Wednesday, December 17, 2014

WNBA Finals: Phoenix Mercury Rises Again To Extend Indy To Game 5

(Guru's Note: Here is AP coverage from Indianapolis)

WNBA Finals: Phoenix Mercury Rises Again To Extend Indy To Game 5

(Guru's Note: Here is AP coverage from Indianapolis)

By Cliff Brunt

AP Sports Writer

 

 

INDIANAPOLIS (AP) — The high-scoring Phoenix Mercury saved their season with defense.

The Indiana Fever led the WNBA finals series 2-1 and had a chance to clinch their first title in front of an active sellout crowd that included local celebrities such as Indianapolis Colts players Peyton Manning and Reggie Wayne. None of that mattered as the Mercury beat the Fever 90-77 on Wednesday night to tie the series and force Game 5 Friday in Phoenix.

Indiana shot 2-for 13 in the fourth quarter, stifling any chance it had of overcoming the 72-65 deficit it faced going into the period. The Fever scored 12 points in the quarter, the third-lowest total in a fourth quarter in finals history.

While Phoenix defended well, Indiana's stagnant offense helped.

"In the fourth quarter, nobody wanted to take the shot for them, so they were just passing it around," Phoenix center Tangela Smith said. "That's what we wanted."

Tamika Catchings, who led Indiana with 24 points and 12 rebounds, agreed that her teammates became hesitant. She said this is the wrong time for that.

"Hopefully, that's out of our system and we'll get to Phoenix Friday and we'll be ready to play," she said.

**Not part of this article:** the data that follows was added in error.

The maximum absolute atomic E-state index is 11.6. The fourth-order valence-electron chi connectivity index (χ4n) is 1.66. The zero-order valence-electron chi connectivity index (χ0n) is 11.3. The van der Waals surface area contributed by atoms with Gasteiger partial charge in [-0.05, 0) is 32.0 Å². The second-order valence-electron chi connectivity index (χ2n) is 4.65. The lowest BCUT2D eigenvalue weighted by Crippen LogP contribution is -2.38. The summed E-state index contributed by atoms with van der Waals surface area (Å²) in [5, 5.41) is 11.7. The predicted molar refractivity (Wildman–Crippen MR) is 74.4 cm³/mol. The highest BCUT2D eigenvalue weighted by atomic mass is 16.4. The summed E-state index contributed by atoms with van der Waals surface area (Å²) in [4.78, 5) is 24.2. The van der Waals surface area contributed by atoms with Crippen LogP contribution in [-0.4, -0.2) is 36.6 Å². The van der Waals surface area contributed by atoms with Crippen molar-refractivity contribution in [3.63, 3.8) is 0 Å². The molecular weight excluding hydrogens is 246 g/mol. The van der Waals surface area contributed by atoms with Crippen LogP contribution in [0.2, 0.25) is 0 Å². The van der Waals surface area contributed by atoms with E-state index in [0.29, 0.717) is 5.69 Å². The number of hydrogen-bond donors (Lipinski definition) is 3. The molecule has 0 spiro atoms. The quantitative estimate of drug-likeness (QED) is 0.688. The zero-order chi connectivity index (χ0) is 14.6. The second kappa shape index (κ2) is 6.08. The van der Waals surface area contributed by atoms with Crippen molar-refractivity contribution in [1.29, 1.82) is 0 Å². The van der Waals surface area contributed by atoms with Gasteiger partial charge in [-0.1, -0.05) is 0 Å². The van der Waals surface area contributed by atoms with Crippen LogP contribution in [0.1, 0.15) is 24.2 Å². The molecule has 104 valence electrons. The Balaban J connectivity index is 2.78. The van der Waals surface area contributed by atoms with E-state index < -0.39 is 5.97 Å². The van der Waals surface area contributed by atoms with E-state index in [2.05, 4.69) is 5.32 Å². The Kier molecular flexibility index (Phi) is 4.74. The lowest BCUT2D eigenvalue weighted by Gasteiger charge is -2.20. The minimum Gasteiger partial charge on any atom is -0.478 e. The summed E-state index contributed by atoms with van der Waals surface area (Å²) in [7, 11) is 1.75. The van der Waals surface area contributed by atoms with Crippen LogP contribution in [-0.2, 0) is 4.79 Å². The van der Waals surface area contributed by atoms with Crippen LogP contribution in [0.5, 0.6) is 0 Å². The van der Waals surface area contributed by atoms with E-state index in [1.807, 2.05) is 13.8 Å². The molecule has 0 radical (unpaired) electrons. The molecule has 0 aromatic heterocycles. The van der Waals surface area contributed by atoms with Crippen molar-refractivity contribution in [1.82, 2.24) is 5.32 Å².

Catchings shot 11-for-17 and Ebony Hoffman scored 17 points on 7-for-10 shooting. The rest of the team shot 11-for-44.

All-Star Katie Douglas, who was hoping to celebrate a clinching win in her hometown, scored seven points on 2-for-14 shooting.

"I thought Katie got some great looks, looks she had been knocking down from the 3-point line to the rim," Indiana coach Lin Dunn said. "Maybe toward the end, she passed up some shots because she had missed them."

Indiana's bench, which both coaches had said was the reason the Fever were leading the series, struggled on Wednesday. The Fever bench shot a combined 2-for-16 from the field.

Indiana rookie reserve Briann January, whose quickness had been a matchup nightmare for the Mercury, shot 1-for-9 and finished with eight points. Phoenix's Diana Taurasi said stopping January was a key.

"In these games, we've struggled when everyone has gotten their points, especially Briann when she comes in and changes the game," Taurasi said. "Sometimes you focus on certain things and you get them done."

Phoenix's offense was in tune as usual. Cappie Pondexter scored 22 points, Penny Taylor added 17 points and Taurasi and Smith each scored 16.

The Mercury shot 10-for-24 from 3-point range. Phoenix felt Indiana controlled the tempo and slowed it down the past two games, but the Mercury felt they regained control on Wednesday.

"Our strength all year has been in our confidence in our attack, and I felt we got that back," Taylor said. "We were playing with confidence and attacking every single time down floor, and that's hard to defend for 40 minutes."